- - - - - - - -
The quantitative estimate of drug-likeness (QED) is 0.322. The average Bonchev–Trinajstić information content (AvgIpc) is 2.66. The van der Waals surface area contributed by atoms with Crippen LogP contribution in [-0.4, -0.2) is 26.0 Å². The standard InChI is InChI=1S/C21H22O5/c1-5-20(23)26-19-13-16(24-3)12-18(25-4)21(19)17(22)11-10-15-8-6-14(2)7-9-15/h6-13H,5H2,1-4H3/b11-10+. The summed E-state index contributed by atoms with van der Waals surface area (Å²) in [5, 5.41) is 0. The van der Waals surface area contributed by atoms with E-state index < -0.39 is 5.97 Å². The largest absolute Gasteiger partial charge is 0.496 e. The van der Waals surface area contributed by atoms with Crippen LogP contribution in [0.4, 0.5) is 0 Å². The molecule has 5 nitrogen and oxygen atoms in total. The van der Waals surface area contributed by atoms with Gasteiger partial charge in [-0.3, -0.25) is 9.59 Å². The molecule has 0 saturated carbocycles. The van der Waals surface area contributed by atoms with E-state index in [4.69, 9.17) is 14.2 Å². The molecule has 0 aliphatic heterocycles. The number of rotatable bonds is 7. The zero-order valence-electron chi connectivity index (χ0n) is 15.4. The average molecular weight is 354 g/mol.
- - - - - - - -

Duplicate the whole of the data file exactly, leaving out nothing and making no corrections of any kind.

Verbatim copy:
The quantitative estimate of drug-likeness (QED) is 0.322. The average Bonchev–Trinajstić information content (AvgIpc) is 2.66. The van der Waals surface area contributed by atoms with Crippen LogP contribution in [-0.4, -0.2) is 26.0 Å². The standard InChI is InChI=1S/C21H22O5/c1-5-20(23)26-19-13-16(24-3)12-18(25-4)21(19)17(22)11-10-15-8-6-14(2)7-9-15/h6-13H,5H2,1-4H3/b11-10+. The summed E-state index contributed by atoms with van der Waals surface area (Å²) in [5, 5.41) is 0. The van der Waals surface area contributed by atoms with E-state index < -0.39 is 5.97 Å². The largest absolute Gasteiger partial charge is 0.496 e. The van der Waals surface area contributed by atoms with Crippen LogP contribution in [0.4, 0.5) is 0 Å². The molecule has 5 nitrogen and oxygen atoms in total. The van der Waals surface area contributed by atoms with Gasteiger partial charge in [-0.3, -0.25) is 9.59 Å². The molecule has 0 saturated carbocycles. The van der Waals surface area contributed by atoms with E-state index in [4.69, 9.17) is 14.2 Å². The molecule has 0 aliphatic heterocycles. The number of rotatable bonds is 7. The zero-order valence-electron chi connectivity index (χ0n) is 15.4. The average molecular weight is 354 g/mol.